What happens after a draft ‘no’ from NICE?

8th September 2020 // Daniel Cairns

This week the National Institute for Healthcare Excellence (NICE) issued a draft ‘no’ for the use of lenalidomide maintenance to treat newly diagnosed myeloma patients following high-dose therapy and stem cell transplantation (HDT-SCT).

The report issued by NICE (known as an Appraisal Consultation Document or ACD) highlights the clinical benefits of lenalidomide maintenance but also states that there were uncertainties around cost-effectiveness.

Myeloma UK are deeply disappointed in this recommendation and are doing everything possible to advocate for this draft ‘no’ to turn into ‘yes’ to secure approval for use of lenalidomide maintenance on the NHS in England, Wales, and Northern Ireland.

But what happens next?

First, NICE shares the ACD with all the key stakeholders for consultation. This document summarises the evidence presented as part of the appraisal and outlines the rationale for the draft ‘no’.

Stakeholders, including Myeloma UK, have until the 29 September to submit comments on the ACD.

During this time, Myeloma UK will be in discussions with NICE, NHS England and the pharmaceutical company, Celgene/BMS, to identify and address specific points and issues raised in the ACD.

Once the consultation ends there is another appraisal meeting. This meeting is normally a discussion between NICE and the pharmaceutical company Celgene/BMS. However, Myeloma UK can request to attend this meeting and we will seek to do so on behalf of patients.

In this meeting the appraisal committee considers the comments received on the ACD, then makes its final recommendation on whether the treatment will be approved for use on the NHS in England, Wales, and Northern Ireland.

NICE then issues the Final Appraisal Document (FAD) to the stakeholders, including Myeloma UK. This document summarises the evidence and provides details of the final recommendation.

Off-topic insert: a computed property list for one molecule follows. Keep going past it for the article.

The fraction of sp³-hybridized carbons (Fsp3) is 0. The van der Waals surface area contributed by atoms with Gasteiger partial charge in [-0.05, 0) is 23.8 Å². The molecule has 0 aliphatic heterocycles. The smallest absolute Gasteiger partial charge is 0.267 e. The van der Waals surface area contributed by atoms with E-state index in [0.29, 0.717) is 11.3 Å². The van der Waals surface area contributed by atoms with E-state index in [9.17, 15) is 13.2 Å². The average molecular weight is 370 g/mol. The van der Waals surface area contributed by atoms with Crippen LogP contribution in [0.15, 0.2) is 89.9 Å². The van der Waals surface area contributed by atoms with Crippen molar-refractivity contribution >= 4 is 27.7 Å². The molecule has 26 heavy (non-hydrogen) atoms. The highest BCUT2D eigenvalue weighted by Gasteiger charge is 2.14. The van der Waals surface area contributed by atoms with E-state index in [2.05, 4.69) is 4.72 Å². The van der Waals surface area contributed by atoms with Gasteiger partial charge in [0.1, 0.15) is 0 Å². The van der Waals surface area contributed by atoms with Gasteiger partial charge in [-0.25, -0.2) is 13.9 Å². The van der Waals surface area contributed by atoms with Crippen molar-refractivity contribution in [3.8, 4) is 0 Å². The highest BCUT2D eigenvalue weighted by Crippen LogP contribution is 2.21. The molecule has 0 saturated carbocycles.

If NICE still does not recommend the treatment, the stakeholders do have a further opportunity to appeal the decision. However, this would be based on the content of the FAD.

The whole process should take around nine weeks to complete. However, this could change depending on negotiations between NICE, NHS England and Celgene/BMS.

It should be noted that a NICE draft ‘no’ was given in three of the most recent appraisals for myeloma. These treatments are now recommended for use on the NHS through the Cancer Drugs Fund (CDF). These were daratumumab (Darzalex®), bortezomib (Velcade®) and dexamethasone; daratumumab monotherapy; and ixazomib (Ninlaro®), lenalidomide and dexamethasone.

The CDF is primarily used for funding novel cancer treatments when there is uncertainty around the clinical and cost-effectiveness, and there is a need for more data collection.

Unfortunately, as lenalidomide is a well-established cancer treatment and there is a large data set from Myeloma XI it is not eligible for funding through the CDF.

Myeloma UK will be doing everything possible to ensure that this treatment is approved.

Further information

If you have any questions or comments on the recommendation please email or call the Myeloma Infoline on 0800 980 3332 during office hours, Monday to Friday.